Spectacular open water swim racing on July 4 in the clear, turquoise waters of Grace Bay in Providenciales, Turks & Caicos. Providenciales (“Provo”) was recently rated as "Best Island in the World” by Trip Advisor.
Perfect for swimmers new to open water racing, as well as seasoned swimmers looking for a new challenge (and take home a conch trophy).
Race Distances: 2.4 miles, 1 mile, and 1/2 mile. This year the event will welcome Olympic Gold Medal winner Rowdy Gaines and once again world class open water swimmer Yuko Matsuzaki.
Co-Race Director, Ben Stubenberg, is a former Masters Swimmer with Montgomery Ancient Mariners who moved to the Turks & Caicos. For more information and on-line registration, go to http://www.ecoseaswim.com
Terrapin Cup - July 10-12
This July the Terrapin Cup will return to our summer schedule. It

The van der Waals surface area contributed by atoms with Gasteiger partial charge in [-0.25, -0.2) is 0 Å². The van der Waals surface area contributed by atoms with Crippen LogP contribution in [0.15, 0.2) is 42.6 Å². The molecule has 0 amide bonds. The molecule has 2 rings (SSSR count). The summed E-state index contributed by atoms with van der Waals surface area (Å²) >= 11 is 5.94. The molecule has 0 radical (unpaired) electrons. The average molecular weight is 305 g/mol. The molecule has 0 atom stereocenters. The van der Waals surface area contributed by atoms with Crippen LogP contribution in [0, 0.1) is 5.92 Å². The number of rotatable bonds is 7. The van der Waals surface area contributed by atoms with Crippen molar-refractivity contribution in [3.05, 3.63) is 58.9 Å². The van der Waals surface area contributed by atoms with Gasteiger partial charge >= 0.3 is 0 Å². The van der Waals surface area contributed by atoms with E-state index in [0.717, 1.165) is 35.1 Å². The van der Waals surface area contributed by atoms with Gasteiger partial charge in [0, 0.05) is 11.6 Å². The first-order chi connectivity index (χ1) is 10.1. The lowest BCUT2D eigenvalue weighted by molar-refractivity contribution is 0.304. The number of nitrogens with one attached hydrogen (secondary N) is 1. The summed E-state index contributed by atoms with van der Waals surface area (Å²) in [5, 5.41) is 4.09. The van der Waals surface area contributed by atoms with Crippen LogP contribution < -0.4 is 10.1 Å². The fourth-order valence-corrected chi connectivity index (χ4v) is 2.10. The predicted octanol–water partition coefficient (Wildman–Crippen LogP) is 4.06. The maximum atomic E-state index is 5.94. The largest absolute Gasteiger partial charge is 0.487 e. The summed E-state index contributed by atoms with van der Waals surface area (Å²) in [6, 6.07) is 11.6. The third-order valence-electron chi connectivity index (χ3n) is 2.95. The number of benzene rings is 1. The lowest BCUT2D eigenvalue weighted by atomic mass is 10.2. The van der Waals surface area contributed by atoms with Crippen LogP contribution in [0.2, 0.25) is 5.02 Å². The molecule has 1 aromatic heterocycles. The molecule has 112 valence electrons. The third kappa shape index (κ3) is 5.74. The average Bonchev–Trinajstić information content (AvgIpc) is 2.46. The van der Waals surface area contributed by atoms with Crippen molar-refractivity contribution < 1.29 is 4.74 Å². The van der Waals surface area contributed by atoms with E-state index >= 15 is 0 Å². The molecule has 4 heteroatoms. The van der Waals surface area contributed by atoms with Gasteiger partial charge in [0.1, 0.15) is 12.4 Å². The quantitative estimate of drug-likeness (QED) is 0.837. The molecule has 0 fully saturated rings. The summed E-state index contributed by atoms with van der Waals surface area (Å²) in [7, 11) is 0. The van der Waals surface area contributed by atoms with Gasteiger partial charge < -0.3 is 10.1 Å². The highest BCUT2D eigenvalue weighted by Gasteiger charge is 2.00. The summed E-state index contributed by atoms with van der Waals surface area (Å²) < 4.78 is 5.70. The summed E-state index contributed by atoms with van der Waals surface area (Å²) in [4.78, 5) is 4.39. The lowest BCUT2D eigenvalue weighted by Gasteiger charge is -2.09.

will be held July 10-12 at the University of Maryland. A full
events lineup is scheduled for all three days. Please plan on
swimming or volunteering at the meet. More information will be out soon
but please please mark your calendars for this
3rd Annual Ocean Games - July 18, 2015
Supporting research and awareness for traumatic brain injuries, Ocean City, Maryland Ocean Games.
Private Swim Instruction
I am happy to announce that private swim lessons are once again available to anyone looking to dramatically improve their swimming technique. Our coach, Wally Dicks, will be available this spring and summer to work with you one on one or in small groups. He will also be able to provide video analysys of your strokes. If you are interested in private lessons, you can email me or Wally directly.
His email is firstname.lastname@example.org.
There also is information at http://www.claybrittswimming.com/masterstriathletes.html about lessons, Masters workouts and to arrange a private clinic for your team or friends. I’m excited to be able to offer private lessons again and I hope this can benefit you.
Clay Britt http://www.claybrittswimming.com
PV LMSC Meeting Minutes - March 21, 2015
meeting minutes 3-21-15
LMSC Leadership Summit
I represented Potomac Valley at the LMSC Leadership Summit in Phoenix, Arizona. Here are my minutes and recommended action items which I will discuss in more detail at the Awards Picnic for anyone who is interested. - Cheryl Wagner
Registration Notes by Jeff Roddin